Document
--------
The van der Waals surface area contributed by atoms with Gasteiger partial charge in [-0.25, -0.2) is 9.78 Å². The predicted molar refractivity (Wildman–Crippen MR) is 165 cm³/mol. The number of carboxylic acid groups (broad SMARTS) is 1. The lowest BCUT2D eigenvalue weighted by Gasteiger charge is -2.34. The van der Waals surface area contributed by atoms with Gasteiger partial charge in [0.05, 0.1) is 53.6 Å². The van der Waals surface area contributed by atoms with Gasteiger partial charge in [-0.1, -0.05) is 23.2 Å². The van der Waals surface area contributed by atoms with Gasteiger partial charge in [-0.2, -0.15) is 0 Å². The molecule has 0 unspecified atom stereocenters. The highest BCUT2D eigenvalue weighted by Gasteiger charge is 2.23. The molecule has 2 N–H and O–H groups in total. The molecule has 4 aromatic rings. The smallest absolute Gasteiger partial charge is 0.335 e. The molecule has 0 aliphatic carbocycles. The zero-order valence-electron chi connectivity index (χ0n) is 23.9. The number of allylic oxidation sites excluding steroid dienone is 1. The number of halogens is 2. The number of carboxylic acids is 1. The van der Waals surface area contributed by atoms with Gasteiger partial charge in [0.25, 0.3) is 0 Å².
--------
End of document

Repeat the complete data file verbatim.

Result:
The van der Waals surface area contributed by atoms with Gasteiger partial charge in [-0.25, -0.2) is 9.78 Å². The predicted molar refractivity (Wildman–Crippen MR) is 165 cm³/mol. The number of carboxylic acid groups (broad SMARTS) is 1. The lowest BCUT2D eigenvalue weighted by Gasteiger charge is -2.34. The van der Waals surface area contributed by atoms with Gasteiger partial charge in [0.05, 0.1) is 53.6 Å². The van der Waals surface area contributed by atoms with Gasteiger partial charge in [-0.1, -0.05) is 23.2 Å². The van der Waals surface area contributed by atoms with Gasteiger partial charge in [-0.2, -0.15) is 0 Å². The molecule has 0 unspecified atom stereocenters. The highest BCUT2D eigenvalue weighted by Gasteiger charge is 2.23. The molecule has 2 N–H and O–H groups in total. The molecule has 4 aromatic rings. The smallest absolute Gasteiger partial charge is 0.335 e. The molecule has 0 aliphatic carbocycles. The zero-order valence-electron chi connectivity index (χ0n) is 23.9. The number of allylic oxidation sites excluding steroid dienone is 1. The number of halogens is 2. The number of carboxylic acids is 1. The van der Waals surface area contributed by atoms with Gasteiger partial charge in [0.25, 0.3) is 0 Å².